Archeology Week (Ages 6-9) - DAY 2, Tuesday

Updated: Jul 29

Welcome to Archaeology Week!

Today is Dinosaur Day!


Here is our Zoom meeting link:


https://us04web.zoom.us/j/71487756107?pwd=OUVJM0puaWx6VVU3MFE1S2lEb2pOUT09


Meeting ID: 714 8775 6107

Passcode: 0ixHcL



Today is Tuesday, July 28

The resources for today are posted below.

Timeline

When were dinosaurs alive? When did early humans arrive? What about modern humans? Were dinosaurs there at the very beginning?

Use this timeline to find out.

Link to image: http://dogfoose.com/GTS.pdf

  • Can you find where dinosaurs roamed the earth? Place one of your plastic dinosaurs on the timeline to show when they lived.

  • What about modern humans? Use a lego person or other figurine to show when modern humans arrived.

Dinosaurs 101

What are the most important facts to know about dinosaurs? What do scientists know about dinosaurs? What are they still trying to figure out?

A paleontologist is a scientist who studies dinosaurs!

What an awesome job!

Watch this video to learn about how you could become a paleontologist and what a paleontologist does.

Song and Dance: We are the Dinosaurs

Take a movement break and sing and dance to this awesome dinosaur song!

Dinosaur Fact Cards

Learn about some of your favorite dinosaurs with these fact cards. These are just four of the many dinosaurs in this resource!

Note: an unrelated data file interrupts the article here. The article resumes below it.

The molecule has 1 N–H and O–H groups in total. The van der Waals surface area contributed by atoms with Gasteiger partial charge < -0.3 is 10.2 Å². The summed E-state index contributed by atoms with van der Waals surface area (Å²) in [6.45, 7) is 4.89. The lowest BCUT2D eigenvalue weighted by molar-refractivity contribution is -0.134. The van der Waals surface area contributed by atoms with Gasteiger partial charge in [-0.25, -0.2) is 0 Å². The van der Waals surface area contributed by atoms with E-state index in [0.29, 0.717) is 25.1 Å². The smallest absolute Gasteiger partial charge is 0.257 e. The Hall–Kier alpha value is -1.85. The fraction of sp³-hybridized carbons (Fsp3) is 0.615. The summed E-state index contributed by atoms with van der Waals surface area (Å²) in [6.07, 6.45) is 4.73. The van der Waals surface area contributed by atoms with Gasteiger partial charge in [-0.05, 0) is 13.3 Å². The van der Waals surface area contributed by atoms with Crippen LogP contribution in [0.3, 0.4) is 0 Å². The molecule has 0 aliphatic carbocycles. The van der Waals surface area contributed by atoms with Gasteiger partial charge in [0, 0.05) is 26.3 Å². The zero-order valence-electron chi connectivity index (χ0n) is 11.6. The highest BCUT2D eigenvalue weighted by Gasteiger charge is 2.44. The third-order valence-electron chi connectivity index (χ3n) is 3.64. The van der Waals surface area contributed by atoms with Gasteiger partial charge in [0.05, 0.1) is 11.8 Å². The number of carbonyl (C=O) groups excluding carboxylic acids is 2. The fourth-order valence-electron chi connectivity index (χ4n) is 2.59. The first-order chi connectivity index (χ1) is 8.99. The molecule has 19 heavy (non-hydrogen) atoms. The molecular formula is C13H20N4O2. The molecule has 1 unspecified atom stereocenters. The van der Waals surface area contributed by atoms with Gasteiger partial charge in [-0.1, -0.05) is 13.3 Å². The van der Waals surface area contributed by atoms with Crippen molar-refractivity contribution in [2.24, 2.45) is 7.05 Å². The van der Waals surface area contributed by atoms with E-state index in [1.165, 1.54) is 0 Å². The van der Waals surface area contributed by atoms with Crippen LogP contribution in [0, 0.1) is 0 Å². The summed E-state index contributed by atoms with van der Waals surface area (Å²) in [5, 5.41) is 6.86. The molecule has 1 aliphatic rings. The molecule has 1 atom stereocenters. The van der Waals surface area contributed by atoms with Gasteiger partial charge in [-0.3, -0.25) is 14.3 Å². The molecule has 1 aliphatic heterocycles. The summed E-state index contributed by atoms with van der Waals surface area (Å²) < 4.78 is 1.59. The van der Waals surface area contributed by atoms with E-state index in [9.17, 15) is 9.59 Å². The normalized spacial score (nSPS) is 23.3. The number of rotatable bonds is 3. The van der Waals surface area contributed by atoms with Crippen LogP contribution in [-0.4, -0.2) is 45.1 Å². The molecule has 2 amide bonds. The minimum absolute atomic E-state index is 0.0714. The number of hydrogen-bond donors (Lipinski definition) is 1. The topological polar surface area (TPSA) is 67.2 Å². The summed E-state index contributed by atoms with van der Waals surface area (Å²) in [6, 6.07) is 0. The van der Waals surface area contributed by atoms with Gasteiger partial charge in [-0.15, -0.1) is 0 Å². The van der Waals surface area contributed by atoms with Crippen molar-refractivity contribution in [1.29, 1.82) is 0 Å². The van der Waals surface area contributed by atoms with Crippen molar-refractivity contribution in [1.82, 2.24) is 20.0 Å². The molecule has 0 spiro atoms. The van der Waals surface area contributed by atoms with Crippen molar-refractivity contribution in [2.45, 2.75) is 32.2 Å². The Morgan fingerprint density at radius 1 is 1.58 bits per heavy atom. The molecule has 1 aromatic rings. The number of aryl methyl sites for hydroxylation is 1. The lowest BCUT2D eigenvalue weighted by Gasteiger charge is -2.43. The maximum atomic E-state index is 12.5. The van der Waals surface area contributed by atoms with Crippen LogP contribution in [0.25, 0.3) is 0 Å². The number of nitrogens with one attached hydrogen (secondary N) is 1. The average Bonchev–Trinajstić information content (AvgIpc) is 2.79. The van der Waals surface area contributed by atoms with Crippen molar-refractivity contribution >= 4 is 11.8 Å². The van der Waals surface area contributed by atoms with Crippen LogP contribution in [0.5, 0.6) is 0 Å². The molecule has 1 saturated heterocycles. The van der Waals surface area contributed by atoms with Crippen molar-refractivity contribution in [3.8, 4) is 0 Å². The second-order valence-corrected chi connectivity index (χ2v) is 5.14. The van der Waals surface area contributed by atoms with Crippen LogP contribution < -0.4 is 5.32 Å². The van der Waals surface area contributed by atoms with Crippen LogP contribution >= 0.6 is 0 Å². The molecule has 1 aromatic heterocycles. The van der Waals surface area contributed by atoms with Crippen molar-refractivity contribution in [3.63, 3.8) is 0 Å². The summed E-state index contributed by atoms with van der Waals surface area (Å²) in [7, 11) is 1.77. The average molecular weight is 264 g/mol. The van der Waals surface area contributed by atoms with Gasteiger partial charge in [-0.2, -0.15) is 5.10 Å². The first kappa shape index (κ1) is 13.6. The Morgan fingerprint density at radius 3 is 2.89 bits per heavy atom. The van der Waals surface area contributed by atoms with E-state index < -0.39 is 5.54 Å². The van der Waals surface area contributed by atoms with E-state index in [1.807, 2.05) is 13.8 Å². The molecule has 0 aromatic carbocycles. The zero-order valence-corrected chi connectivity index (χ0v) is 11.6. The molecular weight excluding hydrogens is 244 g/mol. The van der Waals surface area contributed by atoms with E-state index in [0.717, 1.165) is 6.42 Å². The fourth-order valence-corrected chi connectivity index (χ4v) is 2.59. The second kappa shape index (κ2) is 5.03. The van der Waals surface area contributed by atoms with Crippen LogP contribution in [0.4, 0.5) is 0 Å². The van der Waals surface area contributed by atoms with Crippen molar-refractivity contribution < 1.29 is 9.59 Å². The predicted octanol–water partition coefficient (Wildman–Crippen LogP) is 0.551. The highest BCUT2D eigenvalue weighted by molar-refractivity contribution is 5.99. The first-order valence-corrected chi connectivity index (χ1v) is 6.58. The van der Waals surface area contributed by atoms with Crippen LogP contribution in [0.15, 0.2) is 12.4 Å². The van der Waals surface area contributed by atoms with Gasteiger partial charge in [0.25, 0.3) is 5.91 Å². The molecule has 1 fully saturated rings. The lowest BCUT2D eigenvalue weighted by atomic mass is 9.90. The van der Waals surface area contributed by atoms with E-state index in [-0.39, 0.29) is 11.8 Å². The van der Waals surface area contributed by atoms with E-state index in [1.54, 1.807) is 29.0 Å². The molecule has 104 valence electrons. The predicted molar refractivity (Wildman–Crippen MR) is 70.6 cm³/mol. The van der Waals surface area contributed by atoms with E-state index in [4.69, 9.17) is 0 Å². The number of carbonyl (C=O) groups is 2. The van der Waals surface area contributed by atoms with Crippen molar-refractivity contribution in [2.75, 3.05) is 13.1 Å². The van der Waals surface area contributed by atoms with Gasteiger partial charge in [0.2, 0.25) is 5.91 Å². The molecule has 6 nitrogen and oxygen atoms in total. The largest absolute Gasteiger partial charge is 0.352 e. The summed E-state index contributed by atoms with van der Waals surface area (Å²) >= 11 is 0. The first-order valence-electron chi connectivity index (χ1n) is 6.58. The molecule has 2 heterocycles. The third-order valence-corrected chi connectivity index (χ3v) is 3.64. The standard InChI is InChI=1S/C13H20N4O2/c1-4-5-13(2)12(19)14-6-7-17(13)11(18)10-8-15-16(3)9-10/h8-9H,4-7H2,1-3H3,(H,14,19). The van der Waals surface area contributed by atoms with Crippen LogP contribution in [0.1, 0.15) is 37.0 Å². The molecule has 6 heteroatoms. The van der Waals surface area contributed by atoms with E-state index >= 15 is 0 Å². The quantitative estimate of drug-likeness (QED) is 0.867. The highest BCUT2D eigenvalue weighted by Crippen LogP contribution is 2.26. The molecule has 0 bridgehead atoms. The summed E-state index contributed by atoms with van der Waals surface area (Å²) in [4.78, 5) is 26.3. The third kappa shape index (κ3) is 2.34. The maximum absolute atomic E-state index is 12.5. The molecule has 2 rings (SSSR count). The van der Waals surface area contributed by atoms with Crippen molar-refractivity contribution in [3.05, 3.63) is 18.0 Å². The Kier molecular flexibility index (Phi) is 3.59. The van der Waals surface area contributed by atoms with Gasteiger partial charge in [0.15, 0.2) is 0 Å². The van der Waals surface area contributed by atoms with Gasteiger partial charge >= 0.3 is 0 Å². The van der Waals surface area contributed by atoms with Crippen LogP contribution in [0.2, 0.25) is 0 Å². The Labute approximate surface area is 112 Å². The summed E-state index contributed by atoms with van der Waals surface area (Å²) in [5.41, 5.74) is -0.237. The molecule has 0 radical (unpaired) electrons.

You can print and cut them out if you want or look at them on your screen.

Click on the PDF file below the image to download.

t-sc-286-dinosaur-fact-cards-_ver_7pdf




Bonus resource: Practice reading about different types of dinosaurs with these pages!


Here are the pages from today's read-aloud, My Visit to the Dinosaurs.

My Trip to the Dinosaurspdf












Today's activity is a Dinosaur Dig! We will uncover creatures from inside the "rocks" in your Mystery Box, and we will set up and dig into some "frozen fossils" as well!

Be prepared to be patient for the frozen fossils, it will take several hours for your creatures to become preserved in ice.

Part 1

Part 2

Note: It is very important to wear gloves when touching ice and salt. I assumed that this small quantity of salt would not pose any risk of a chemical burn but you cannot be too careful! Wear gloves (winter, latex, any type) if you are going to touch your frozen fossils or do this activity inside a bowl, a sink, or a bathtub where the ice does not need to be held steady and you can just use your tools.


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